No. 3: Jeffrey Katzenberg, 61, Hollywood film producer and chief executive of DreamWorks Animation.

Total: $3.07 million

A reliable Democratic Party mega-donor in past years, Katzenberg has given $3 million to Priorities USA Action this election cycle. Katzenberg has helped bundle more than $500,000 for the president's second term, making him among the campaign's top volunteer fundraisers. He's also given more than $66,000 to Obama's campaign and the Democratic Party. The Hollywood icon has been invited to White House events, including a state dinner. Such high-profile soirees put him in proximity earlier this year to Chinese Vice President Xi Jinping, who signed off on an overseas deal benefiting Katzenberg's studio.

No. 4: Irwin Jacobs, 78, the founder and former chairman of Qualcomm.

Total: $2.122 million

Jacobs has given more than $2 million to pro-Obama super PACs and about $23,000 directly to Obama's campaign and the Democrats. But he's no newcomer to political giving: The La Jolla, Calif., billionaire has routinely backed San Diego-area politicians, including those in City Hall. Some of his local proposals have caused dust-ups in town, including one backed by San Diego's mayor that would have changed the name of Qualcomm Stadium for 10 days to reflect the cellphone-maker's new computer chip. Another proposal was to alter automobile traffic and parking in the city's historic Balboa Park. The plan was overwhelming approved by city officials, although a firm tied to Jacobs spent $34,000 to lobby the San Diego government for the change.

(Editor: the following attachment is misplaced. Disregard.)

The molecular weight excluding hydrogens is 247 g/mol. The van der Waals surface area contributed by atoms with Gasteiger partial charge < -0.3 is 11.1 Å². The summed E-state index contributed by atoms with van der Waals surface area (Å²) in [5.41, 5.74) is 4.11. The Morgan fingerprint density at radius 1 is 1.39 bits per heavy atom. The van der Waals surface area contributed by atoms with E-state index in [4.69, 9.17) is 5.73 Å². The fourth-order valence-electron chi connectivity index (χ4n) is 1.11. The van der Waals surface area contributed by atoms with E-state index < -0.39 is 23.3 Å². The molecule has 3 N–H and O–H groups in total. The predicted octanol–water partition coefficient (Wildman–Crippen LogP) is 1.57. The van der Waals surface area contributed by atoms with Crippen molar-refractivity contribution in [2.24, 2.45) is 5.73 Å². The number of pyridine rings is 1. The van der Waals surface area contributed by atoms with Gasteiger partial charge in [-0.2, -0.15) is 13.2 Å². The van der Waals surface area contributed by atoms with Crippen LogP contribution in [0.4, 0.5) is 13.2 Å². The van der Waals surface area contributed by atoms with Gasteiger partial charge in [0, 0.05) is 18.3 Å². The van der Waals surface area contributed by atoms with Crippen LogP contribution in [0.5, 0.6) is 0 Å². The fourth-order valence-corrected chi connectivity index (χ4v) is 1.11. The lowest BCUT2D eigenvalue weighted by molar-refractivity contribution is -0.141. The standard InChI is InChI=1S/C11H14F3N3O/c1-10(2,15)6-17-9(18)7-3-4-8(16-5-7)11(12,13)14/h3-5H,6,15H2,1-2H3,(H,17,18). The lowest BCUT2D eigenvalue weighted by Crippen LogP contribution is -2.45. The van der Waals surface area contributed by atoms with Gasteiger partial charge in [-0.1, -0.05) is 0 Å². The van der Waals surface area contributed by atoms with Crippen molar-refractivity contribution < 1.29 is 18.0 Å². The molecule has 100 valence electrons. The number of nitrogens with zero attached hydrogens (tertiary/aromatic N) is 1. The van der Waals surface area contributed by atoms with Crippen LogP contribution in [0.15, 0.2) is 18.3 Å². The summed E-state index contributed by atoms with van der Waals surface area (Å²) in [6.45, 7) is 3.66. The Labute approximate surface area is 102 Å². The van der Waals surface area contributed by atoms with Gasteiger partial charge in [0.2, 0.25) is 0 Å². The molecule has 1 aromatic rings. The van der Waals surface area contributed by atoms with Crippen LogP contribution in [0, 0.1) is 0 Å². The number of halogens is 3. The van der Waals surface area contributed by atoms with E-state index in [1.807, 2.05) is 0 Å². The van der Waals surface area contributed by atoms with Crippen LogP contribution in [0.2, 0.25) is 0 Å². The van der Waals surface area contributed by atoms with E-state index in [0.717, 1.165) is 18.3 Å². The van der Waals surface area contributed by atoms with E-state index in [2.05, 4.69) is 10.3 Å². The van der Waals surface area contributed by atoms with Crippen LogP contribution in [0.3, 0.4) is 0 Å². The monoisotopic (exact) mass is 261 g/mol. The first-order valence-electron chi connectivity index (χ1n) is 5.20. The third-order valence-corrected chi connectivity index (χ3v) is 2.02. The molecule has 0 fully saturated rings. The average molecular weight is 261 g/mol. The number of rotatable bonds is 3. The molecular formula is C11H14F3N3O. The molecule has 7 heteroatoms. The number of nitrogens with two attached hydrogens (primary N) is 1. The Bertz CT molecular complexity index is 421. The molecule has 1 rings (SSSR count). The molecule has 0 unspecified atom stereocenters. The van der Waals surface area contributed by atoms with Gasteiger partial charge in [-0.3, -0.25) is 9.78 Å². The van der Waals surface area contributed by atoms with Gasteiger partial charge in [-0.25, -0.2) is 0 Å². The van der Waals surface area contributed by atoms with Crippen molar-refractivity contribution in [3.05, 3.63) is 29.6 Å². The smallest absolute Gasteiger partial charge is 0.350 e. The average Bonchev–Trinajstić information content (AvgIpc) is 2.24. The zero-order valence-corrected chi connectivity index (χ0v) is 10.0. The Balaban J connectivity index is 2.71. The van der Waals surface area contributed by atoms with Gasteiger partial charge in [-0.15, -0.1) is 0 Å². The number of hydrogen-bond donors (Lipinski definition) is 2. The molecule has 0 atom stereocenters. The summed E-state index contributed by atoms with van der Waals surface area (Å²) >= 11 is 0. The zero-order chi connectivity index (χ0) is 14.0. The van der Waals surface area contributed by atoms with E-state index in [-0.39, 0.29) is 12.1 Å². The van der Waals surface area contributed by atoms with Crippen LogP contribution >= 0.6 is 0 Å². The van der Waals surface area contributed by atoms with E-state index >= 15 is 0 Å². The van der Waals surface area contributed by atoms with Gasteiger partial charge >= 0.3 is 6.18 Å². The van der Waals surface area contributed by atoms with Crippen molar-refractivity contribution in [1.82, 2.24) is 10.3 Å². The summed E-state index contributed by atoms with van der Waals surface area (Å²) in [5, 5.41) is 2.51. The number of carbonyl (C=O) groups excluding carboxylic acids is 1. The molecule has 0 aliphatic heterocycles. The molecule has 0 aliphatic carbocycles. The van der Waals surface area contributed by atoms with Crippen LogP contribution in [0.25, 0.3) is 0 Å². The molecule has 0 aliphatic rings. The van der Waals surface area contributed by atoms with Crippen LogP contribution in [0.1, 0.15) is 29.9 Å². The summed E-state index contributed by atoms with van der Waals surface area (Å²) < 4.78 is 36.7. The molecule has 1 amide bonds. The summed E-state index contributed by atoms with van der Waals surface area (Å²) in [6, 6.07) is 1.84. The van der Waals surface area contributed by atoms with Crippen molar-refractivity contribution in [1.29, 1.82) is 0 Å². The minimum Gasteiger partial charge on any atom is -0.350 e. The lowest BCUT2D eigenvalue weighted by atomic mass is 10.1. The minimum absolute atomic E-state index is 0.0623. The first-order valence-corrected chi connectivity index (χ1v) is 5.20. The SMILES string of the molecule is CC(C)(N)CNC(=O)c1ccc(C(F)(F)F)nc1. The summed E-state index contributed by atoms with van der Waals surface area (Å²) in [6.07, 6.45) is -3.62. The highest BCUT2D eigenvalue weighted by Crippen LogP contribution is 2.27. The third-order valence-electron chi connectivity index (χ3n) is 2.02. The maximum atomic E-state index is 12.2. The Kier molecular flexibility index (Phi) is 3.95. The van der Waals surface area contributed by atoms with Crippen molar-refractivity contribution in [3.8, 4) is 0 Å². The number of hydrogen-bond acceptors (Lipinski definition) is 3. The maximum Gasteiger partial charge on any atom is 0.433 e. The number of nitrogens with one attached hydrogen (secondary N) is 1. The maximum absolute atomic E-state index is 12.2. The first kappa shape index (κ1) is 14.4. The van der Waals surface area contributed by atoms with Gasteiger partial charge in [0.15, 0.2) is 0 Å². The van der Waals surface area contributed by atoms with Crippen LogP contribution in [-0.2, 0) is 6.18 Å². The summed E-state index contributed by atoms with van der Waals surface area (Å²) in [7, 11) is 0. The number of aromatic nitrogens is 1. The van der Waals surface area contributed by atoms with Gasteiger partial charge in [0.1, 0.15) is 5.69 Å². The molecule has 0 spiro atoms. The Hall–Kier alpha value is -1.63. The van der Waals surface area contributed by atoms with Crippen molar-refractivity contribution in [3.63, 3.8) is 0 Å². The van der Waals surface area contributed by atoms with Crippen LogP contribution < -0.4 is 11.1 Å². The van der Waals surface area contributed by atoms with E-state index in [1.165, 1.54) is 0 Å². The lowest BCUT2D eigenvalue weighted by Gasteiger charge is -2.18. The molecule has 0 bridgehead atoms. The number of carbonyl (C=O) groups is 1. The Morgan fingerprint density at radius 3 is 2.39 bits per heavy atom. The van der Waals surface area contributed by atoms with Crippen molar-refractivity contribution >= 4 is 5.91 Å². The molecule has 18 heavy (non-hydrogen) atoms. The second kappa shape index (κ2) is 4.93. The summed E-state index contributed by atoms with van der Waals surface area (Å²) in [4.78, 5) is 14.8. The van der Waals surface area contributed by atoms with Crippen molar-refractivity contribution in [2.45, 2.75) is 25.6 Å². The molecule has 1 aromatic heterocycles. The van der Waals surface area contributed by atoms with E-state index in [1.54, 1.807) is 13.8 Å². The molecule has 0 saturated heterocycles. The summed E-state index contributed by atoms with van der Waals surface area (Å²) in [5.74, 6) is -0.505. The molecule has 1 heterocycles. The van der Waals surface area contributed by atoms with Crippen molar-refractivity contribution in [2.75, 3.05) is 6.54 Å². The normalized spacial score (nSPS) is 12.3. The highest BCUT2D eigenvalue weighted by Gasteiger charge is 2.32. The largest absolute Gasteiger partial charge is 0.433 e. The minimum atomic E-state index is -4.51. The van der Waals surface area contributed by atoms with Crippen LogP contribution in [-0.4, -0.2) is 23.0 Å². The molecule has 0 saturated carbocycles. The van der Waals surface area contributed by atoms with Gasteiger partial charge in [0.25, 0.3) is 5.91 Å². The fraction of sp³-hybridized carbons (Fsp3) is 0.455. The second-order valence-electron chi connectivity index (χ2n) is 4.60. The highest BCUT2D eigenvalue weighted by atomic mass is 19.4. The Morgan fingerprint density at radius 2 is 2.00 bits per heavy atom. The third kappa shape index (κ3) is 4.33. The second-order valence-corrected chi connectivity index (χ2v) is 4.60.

No. 5: Jon Stryker, 54, a Michigan philanthropist.

Total: $2.066 million

Stryker has given $2 million to the Priorities USA Action super PAC and has given $66,000 in contributions to Obama and the Democratic Party. Stryker is the heir to namesake Stryker Corp., the major medical-device and equipment manufacturer. Stryker has been active in politics before the 2012 election. He contributed millions to help Democratic candidates statewide, and he also has given nearly $250 million of his personal wealth to groups supporting gay rights and the conservation of apes.

METHODOLOGY

These rankings by The Associated Press, based on campaign financial reports submitted to the Federal Election Commission, include contributions to super PACs, presidential campaigns, political parties and joint-fundraising committees that help Obama. Federal law limits maximum contributions to campaigns, parties and affiliated committees, but federal court rulings have stripped away such limits on super PACs. This analysis excludes secret but legal contributions that might have been made to nonprofit groups, which can pay for so-called issue ads that don't explicitly advocate for or against a candidate. Such groups are not required to identify their donors.

Where available, the analysis considered donations bundled, or raised, from other wealthy donors for Obama or Republican nominee Mitt Romney. Obama periodically identifies his bundlers. Romney has resisted repeated calls to do the same.